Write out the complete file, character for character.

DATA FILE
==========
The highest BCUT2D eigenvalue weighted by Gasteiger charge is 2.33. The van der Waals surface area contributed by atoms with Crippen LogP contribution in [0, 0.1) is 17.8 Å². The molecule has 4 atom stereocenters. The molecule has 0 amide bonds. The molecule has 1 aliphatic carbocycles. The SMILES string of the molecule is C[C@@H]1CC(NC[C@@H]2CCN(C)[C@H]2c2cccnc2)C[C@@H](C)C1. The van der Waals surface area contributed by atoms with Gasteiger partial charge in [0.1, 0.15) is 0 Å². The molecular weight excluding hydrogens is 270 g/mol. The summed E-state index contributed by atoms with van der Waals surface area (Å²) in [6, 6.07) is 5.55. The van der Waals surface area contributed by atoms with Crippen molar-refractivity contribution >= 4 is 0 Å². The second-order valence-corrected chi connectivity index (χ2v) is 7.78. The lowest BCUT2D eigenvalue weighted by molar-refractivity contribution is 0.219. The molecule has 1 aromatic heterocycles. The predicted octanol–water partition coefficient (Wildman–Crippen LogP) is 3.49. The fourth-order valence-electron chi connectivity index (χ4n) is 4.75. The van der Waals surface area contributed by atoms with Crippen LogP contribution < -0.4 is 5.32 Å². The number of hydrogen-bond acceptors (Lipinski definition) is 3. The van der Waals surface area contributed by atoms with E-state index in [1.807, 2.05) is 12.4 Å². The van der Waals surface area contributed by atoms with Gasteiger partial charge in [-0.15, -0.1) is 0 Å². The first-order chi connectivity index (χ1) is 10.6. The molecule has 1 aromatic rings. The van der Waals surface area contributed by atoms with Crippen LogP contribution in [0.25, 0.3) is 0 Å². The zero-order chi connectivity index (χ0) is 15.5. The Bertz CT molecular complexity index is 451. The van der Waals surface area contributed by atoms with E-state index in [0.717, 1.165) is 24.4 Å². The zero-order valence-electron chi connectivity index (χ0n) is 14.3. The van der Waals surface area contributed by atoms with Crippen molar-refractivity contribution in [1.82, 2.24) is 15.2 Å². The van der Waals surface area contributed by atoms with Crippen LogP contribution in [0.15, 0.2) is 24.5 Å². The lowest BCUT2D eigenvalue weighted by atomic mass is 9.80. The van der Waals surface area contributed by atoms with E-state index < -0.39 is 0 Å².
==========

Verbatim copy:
The highest BCUT2D eigenvalue weighted by Gasteiger charge is 2.33. The van der Waals surface area contributed by atoms with Crippen LogP contribution in [0, 0.1) is 17.8 Å². The molecule has 4 atom stereocenters. The molecule has 0 amide bonds. The molecule has 1 aliphatic carbocycles. The SMILES string of the molecule is C[C@@H]1CC(NC[C@@H]2CCN(C)[C@H]2c2cccnc2)C[C@@H](C)C1. The van der Waals surface area contributed by atoms with Gasteiger partial charge in [0.1, 0.15) is 0 Å². The molecular weight excluding hydrogens is 270 g/mol. The summed E-state index contributed by atoms with van der Waals surface area (Å²) in [6, 6.07) is 5.55. The van der Waals surface area contributed by atoms with Crippen molar-refractivity contribution >= 4 is 0 Å². The second-order valence-corrected chi connectivity index (χ2v) is 7.78. The lowest BCUT2D eigenvalue weighted by molar-refractivity contribution is 0.219. The molecule has 1 aromatic heterocycles. The predicted octanol–water partition coefficient (Wildman–Crippen LogP) is 3.49. The fourth-order valence-electron chi connectivity index (χ4n) is 4.75. The van der Waals surface area contributed by atoms with Crippen LogP contribution < -0.4 is 5.32 Å². The number of hydrogen-bond acceptors (Lipinski definition) is 3. The van der Waals surface area contributed by atoms with E-state index in [1.807, 2.05) is 12.4 Å². The van der Waals surface area contributed by atoms with Gasteiger partial charge in [-0.15, -0.1) is 0 Å². The first-order chi connectivity index (χ1) is 10.6. The molecule has 1 aromatic rings. The van der Waals surface area contributed by atoms with Crippen LogP contribution in [0.25, 0.3) is 0 Å². The zero-order chi connectivity index (χ0) is 15.5. The Bertz CT molecular complexity index is 451. The van der Waals surface area contributed by atoms with E-state index in [0.717, 1.165) is 24.4 Å². The zero-order valence-electron chi connectivity index (χ0n) is 14.3. The van der Waals surface area contributed by atoms with Crippen molar-refractivity contribution in [1.82, 2.24) is 15.2 Å². The van der Waals surface area contributed by atoms with Crippen LogP contribution in [0.15, 0.2) is 24.5 Å². The lowest BCUT2D eigenvalue weighted by atomic mass is 9.80. The van der Waals surface area contributed by atoms with E-state index < -0.39 is 0 Å².